If I am immunocompromised, what should i drink?
If you are infected with HIV, have AIDS, are a cancer patient, are taking immunosuppressive drugs after a transplant or were born with a weakened immune system, you need to discuss this matter with your doctor. If you have been advised to boil your water, bring it to a rolling boil for one minute (three minutes at higher altitudes). This includes water for cooking, drinking, brushing teeth, washing food and so on. Any water you might swallow should be boiled.
Is there a fee to process my information request?
When you make an informal request for information, the department that has the information may charge you a fee to cover its costs in processing your request. Departments charge in accordance with our Freedom of Information Bylaw No. 5651
Formal FOI Requests:
We may charge you fees to cover the cost of processing your FOI request. We will not charge you fees for access to your own personal information or for the first three hours spent searching for and retrieving the records.
If we are going to charge you any fees, we will send you a fee estimate before processing your request. We may also require you to provide us with a deposit.
Our fees are charged in accordance with our Freedom of Information Bylaw No. 5651 and the Schedule of Maximum Fees as established by British Columbia Regulation 323/93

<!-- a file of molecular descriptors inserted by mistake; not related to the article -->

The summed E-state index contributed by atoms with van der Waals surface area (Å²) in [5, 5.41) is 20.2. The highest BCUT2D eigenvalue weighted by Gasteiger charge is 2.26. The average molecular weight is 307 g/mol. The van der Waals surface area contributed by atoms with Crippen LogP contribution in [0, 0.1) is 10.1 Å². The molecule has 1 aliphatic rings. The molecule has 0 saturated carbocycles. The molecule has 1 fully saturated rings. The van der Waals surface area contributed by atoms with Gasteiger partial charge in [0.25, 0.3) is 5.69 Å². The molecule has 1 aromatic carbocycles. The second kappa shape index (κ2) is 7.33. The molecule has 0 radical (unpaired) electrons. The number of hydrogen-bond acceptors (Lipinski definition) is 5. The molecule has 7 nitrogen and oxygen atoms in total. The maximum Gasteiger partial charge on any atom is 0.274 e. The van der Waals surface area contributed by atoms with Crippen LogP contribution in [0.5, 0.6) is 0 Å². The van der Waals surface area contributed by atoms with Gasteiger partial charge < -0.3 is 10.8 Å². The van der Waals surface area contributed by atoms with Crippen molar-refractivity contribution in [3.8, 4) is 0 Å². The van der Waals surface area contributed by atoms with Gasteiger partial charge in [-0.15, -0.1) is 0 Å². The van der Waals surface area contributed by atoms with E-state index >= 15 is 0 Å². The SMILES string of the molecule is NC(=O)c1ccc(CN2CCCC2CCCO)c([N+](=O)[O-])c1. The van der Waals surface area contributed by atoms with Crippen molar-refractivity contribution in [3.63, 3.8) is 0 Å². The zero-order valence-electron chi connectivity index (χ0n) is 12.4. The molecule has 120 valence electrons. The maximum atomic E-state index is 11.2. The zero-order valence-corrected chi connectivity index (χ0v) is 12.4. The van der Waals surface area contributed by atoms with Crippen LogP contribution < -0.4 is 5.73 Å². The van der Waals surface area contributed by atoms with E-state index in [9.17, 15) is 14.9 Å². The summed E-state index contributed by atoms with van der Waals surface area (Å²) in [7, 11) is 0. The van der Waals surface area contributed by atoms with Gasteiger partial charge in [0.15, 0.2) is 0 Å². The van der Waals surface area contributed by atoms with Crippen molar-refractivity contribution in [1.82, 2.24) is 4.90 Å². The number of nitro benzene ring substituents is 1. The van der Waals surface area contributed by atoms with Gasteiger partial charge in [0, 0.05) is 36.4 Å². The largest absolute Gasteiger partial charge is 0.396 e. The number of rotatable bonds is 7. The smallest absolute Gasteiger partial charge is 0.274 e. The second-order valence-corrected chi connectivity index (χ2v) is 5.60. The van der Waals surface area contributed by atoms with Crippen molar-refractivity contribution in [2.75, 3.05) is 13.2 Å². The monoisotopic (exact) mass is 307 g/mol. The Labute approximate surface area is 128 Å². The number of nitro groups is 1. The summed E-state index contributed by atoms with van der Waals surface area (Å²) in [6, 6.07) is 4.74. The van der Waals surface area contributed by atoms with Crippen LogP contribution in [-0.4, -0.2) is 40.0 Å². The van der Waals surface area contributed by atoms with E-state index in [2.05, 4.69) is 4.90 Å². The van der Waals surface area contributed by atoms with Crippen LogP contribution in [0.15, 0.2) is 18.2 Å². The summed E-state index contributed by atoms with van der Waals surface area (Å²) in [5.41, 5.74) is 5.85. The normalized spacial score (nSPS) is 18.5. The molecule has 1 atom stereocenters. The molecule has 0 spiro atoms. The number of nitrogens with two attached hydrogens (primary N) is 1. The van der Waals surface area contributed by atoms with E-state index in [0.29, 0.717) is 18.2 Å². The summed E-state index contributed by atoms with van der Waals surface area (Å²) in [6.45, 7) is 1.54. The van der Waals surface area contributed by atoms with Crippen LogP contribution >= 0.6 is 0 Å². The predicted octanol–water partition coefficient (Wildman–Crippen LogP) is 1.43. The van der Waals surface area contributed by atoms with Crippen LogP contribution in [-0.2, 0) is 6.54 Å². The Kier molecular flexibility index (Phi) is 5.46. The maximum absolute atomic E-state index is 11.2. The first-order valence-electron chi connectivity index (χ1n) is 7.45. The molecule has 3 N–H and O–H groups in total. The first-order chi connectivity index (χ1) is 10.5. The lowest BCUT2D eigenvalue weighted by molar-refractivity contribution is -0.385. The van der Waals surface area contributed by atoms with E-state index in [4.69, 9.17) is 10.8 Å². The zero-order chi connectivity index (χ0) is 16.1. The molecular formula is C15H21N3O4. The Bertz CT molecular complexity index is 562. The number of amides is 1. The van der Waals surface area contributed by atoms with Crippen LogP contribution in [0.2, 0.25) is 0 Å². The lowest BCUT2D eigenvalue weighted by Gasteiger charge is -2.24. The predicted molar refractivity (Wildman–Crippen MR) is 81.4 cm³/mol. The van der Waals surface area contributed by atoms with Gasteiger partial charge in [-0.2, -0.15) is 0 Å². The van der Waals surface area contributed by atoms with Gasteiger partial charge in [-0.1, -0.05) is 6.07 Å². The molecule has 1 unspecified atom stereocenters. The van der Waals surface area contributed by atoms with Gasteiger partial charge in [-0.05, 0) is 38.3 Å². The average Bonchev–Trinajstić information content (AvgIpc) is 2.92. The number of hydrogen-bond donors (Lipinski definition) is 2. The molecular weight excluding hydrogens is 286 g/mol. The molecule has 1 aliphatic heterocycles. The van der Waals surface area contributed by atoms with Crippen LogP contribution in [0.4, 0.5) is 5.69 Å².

For example, the following fees apply for non-commercial applicants (i.e. private individuals):
- $7.50 per ¼ hour ($30/hour) after the first 3 hours spent locating, retrieving and producing the requested records;
- $7.50 per ¼ hour ($30/hour) to prepare records for disclosure (includes the time spent photocopying and reassembling files)
- $0.25 per page of regular photocopies provided; and
- Shipping and handling charges (method chosen by applicant)
|To help reduce fees and to minimize expense, please narrow the scope of your request as much as possible. Also, you should try to specify a date range, the more precise, the easier it will be to locate the records.|
People swim and boat in our water source. Should I be concerned?
Although swimmers and boats pollute, this pollution is diluted by the volume of water that is in the lake or reservoir. Tap water is also thoroughly treated before it arrives to you, meaning any contamination will have been removed. Fires, litter and stormwater runoff can cause far more trouble than pollution resulting from boat traffic or swimmers.
The CSRD provides mosquito control in my area……why are there still mosquitos out?
The program is in place to reduce the mosquito annoyance only, complete elimination would be extremely expensive and likely not possible.
What can I do with items such as CD's, VHS tapes, DVD's, floppy disks, and other types of "storage media"?
If these items are ready for recycling, they can be taken to an Encorp electronics recycling depot. This recycling program includes items such as CD's, DVD's, floppy disks, flash drives, VHS tapes, and vinyl records. Cases for these items are included in the recycling program as well, provided that the cases are brought with the storage media items themselves.
What can I do with the global search results list?
There are a few things that you can do with the Search Results list.
1. Click on the result, in the result list, to select AND zoom to a property
2. Create a property report for the property
3. Apply for a civic address for the property
What do I do with Auto Tires?
Vehicle tires are not permitted at refuse disposal sites. Most tire retailers will accept old tires, or visit Tire Stewardship BC to find the nearest recycling drop off location.